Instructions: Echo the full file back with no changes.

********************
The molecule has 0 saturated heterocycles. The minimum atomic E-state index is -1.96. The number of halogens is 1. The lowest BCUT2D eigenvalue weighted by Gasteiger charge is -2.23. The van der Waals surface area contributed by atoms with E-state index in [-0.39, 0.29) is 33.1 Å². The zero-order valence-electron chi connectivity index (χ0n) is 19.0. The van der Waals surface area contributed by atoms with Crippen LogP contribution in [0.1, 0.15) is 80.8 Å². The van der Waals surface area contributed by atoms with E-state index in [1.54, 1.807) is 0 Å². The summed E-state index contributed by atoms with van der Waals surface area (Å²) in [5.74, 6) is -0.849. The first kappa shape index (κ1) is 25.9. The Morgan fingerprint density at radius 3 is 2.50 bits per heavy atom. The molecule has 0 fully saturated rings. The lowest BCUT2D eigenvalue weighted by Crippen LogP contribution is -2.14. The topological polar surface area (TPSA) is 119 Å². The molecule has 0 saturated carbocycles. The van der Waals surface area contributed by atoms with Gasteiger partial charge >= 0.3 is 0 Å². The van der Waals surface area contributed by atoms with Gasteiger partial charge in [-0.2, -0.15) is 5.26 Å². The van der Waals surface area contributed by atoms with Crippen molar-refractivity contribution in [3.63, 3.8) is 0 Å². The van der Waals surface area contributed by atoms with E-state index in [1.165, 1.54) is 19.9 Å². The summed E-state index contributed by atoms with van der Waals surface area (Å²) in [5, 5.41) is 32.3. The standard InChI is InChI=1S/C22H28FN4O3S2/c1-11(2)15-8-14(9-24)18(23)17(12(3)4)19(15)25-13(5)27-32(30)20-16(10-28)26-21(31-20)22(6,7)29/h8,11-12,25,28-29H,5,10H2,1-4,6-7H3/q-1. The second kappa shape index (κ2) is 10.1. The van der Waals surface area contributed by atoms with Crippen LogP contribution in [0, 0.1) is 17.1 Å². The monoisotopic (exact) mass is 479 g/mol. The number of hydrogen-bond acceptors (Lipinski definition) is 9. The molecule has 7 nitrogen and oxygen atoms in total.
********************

The molecule has 0 saturated heterocycles. The minimum atomic E-state index is -1.96. The number of halogens is 1. The lowest BCUT2D eigenvalue weighted by Gasteiger charge is -2.23. The van der Waals surface area contributed by atoms with E-state index in [-0.39, 0.29) is 33.1 Å². The zero-order valence-electron chi connectivity index (χ0n) is 19.0. The van der Waals surface area contributed by atoms with Crippen LogP contribution in [0.1, 0.15) is 80.8 Å². The van der Waals surface area contributed by atoms with E-state index in [1.54, 1.807) is 0 Å². The summed E-state index contributed by atoms with van der Waals surface area (Å²) in [5.74, 6) is -0.849. The first kappa shape index (κ1) is 25.9. The Morgan fingerprint density at radius 3 is 2.50 bits per heavy atom. The molecule has 0 fully saturated rings. The lowest BCUT2D eigenvalue weighted by Crippen LogP contribution is -2.14. The topological polar surface area (TPSA) is 119 Å². The molecule has 0 saturated carbocycles. The van der Waals surface area contributed by atoms with Gasteiger partial charge >= 0.3 is 0 Å². The van der Waals surface area contributed by atoms with Gasteiger partial charge in [-0.2, -0.15) is 5.26 Å². The van der Waals surface area contributed by atoms with Crippen molar-refractivity contribution in [3.63, 3.8) is 0 Å². The van der Waals surface area contributed by atoms with E-state index in [1.165, 1.54) is 19.9 Å². The summed E-state index contributed by atoms with van der Waals surface area (Å²) in [5, 5.41) is 32.3. The standard InChI is InChI=1S/C22H28FN4O3S2/c1-11(2)15-8-14(9-24)18(23)17(12(3)4)19(15)25-13(5)27-32(30)20-16(10-28)26-21(31-20)22(6,7)29/h8,11-12,25,28-29H,5,10H2,1-4,6-7H3/q-1. The second kappa shape index (κ2) is 10.1. The van der Waals surface area contributed by atoms with Crippen LogP contribution in [0, 0.1) is 17.1 Å². The monoisotopic (exact) mass is 479 g/mol. The number of hydrogen-bond acceptors (Lipinski definition) is 9. The molecule has 7 nitrogen and oxygen atoms in total.